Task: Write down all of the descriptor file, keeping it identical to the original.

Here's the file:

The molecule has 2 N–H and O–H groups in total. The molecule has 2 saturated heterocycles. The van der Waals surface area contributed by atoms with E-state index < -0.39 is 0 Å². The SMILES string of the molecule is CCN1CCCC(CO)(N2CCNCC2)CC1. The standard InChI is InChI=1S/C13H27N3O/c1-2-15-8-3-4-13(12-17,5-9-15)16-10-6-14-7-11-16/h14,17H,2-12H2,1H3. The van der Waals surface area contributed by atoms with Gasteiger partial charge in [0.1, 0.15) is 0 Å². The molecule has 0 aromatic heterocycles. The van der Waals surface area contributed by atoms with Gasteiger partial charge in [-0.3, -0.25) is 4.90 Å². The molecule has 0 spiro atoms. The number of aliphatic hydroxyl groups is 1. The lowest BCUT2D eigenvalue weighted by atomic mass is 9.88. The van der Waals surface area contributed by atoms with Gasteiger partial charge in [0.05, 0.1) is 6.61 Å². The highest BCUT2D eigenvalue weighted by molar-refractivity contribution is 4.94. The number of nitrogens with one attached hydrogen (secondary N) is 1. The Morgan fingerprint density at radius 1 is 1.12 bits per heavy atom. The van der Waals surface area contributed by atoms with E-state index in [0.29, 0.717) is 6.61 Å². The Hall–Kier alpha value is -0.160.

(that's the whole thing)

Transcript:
The molecule has 2 N–H and O–H groups in total. The molecule has 2 saturated heterocycles. The van der Waals surface area contributed by atoms with E-state index < -0.39 is 0 Å². The SMILES string of the molecule is CCN1CCCC(CO)(N2CCNCC2)CC1. The standard InChI is InChI=1S/C13H27N3O/c1-2-15-8-3-4-13(12-17,5-9-15)16-10-6-14-7-11-16/h14,17H,2-12H2,1H3. The van der Waals surface area contributed by atoms with Gasteiger partial charge in [0.1, 0.15) is 0 Å². The molecule has 0 aromatic heterocycles. The van der Waals surface area contributed by atoms with Gasteiger partial charge in [-0.3, -0.25) is 4.90 Å². The molecule has 0 spiro atoms. The number of aliphatic hydroxyl groups is 1. The lowest BCUT2D eigenvalue weighted by atomic mass is 9.88. The van der Waals surface area contributed by atoms with Gasteiger partial charge in [0.05, 0.1) is 6.61 Å². The highest BCUT2D eigenvalue weighted by molar-refractivity contribution is 4.94. The number of nitrogens with one attached hydrogen (secondary N) is 1. The Morgan fingerprint density at radius 1 is 1.12 bits per heavy atom. The van der Waals surface area contributed by atoms with E-state index in [0.29, 0.717) is 6.61 Å². The Hall–Kier alpha value is -0.160.